LedgerExtra: Spreadsheets 101
Introduction to Excel
Ted Sherman and Padraic Cassidy
April 1997
A spreadsheet is simply a grid of boxes, or cells, set up in rows and columns. Every cell has a unique address, corresponding to its row and column location. For example, the cell in the first column and first row is A1. The cell in the third column and four row would be C4. The computer can find its way around the spreadsheet by using those addresses, and perform functions on the numbers you enter in those cells.

It sounds complicated, but it's not. Here is a typical blank spreadsheet grid:

Basically, we can use this grid to add, subtract, multiply and divide numbers. We can do percentages. Columns or rows can be sorted alphabetically, or numerically. That makes a spreadsheet a powerful tool that will make your life easier whenever you must deal with large blocks of information or numbers.

If you have a large group of names, for example, a spreadsheet allows you to sort them or keep track of them. If you have a budget or financial data, the program can help you analyze the numbers.

We've used spreadsheets here at The Star-Ledger on budget stories, analyzing state education numbers, looking at crime statistics, keeping track of non-profit groups, an examination of speeding tickets, stories on payroll padding and breaking down aviation safety data.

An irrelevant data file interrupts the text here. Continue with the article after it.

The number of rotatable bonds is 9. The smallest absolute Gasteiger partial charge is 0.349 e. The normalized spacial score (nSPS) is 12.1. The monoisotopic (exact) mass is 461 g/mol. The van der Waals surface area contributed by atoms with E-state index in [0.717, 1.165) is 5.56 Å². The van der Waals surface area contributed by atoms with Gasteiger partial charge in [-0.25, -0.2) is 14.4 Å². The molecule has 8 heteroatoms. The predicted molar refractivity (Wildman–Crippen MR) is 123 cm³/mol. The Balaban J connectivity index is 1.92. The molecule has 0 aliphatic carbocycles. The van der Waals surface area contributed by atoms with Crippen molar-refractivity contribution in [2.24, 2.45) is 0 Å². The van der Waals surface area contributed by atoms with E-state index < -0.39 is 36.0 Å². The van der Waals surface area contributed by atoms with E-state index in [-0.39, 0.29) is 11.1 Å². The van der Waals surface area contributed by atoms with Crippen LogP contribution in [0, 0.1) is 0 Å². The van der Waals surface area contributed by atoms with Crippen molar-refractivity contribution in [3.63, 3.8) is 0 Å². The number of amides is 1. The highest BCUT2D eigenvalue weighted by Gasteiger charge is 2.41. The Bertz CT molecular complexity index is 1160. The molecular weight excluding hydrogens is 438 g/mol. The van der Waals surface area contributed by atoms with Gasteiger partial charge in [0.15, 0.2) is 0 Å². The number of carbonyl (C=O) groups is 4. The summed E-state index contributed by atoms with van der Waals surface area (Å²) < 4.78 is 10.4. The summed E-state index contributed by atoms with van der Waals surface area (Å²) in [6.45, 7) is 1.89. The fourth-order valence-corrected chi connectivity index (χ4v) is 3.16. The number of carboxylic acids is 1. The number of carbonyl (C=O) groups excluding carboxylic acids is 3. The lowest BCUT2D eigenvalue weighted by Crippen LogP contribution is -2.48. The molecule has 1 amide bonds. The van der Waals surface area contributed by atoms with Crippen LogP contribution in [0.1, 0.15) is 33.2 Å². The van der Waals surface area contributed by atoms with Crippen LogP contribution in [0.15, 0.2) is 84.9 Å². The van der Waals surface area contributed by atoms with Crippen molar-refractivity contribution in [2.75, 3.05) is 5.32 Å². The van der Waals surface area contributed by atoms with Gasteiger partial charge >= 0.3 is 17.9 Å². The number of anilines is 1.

Some editors also use it as a management tool, including keeping track of expenses and maintaining sortable lists of names and projects.

Entering data

To keep things simple, we're going to look at a spreadsheet with just a few columns and rows. With Excel Version 7, you actually have 16,000 rows and columns to play with.

To enter a number or other information, just click in a cell with your left mouse. Let's start in cell A3 with some data from the Roseland municipal budget:

As you can see, the cell is not large enough to fit the words. But we can make the columns larger by moving the mouse to the line between columns.

You then click and hold on the line and drag it out to make it larger :

Now go to cell B3 and enter numbers the same way. Don't worry about putting in commas, percent signs or currency signs. We can format the whole column after we're finished:

Formatting Data

To format the column, click on the column header, which in this case is the grey square with a B at the top. Click in the square with your left mouse button and the entire column will be highlighted. Then go to the top of the tool bar and click on Format, then click on Cells in the submenu, and click on Number to format the numbers in the cells. Here, we will click on Currency within the numbers submenu to put dollar signs and commas in the appropriate places:
Once we do that, however, you see something has happened to the cells: You get a #### in some of the cells. That's the program's way of telling you the column isn't wide enough. To fix it, click and drag on the | between B and C like we did earlier, and widen the column again.
Now let's add another column of numbers, again by simply clicking in the cell and working down. We already have the 1997 budget figures. Let's enter the 1996 numbers as a comparison:

Calculating Changes

Here's where we put the program to work. If you wanted to, you could take a calculator and add up those columns yourself. You could then subtract the difference between the two years of figures in each column, and get an idea of where expenses are heading.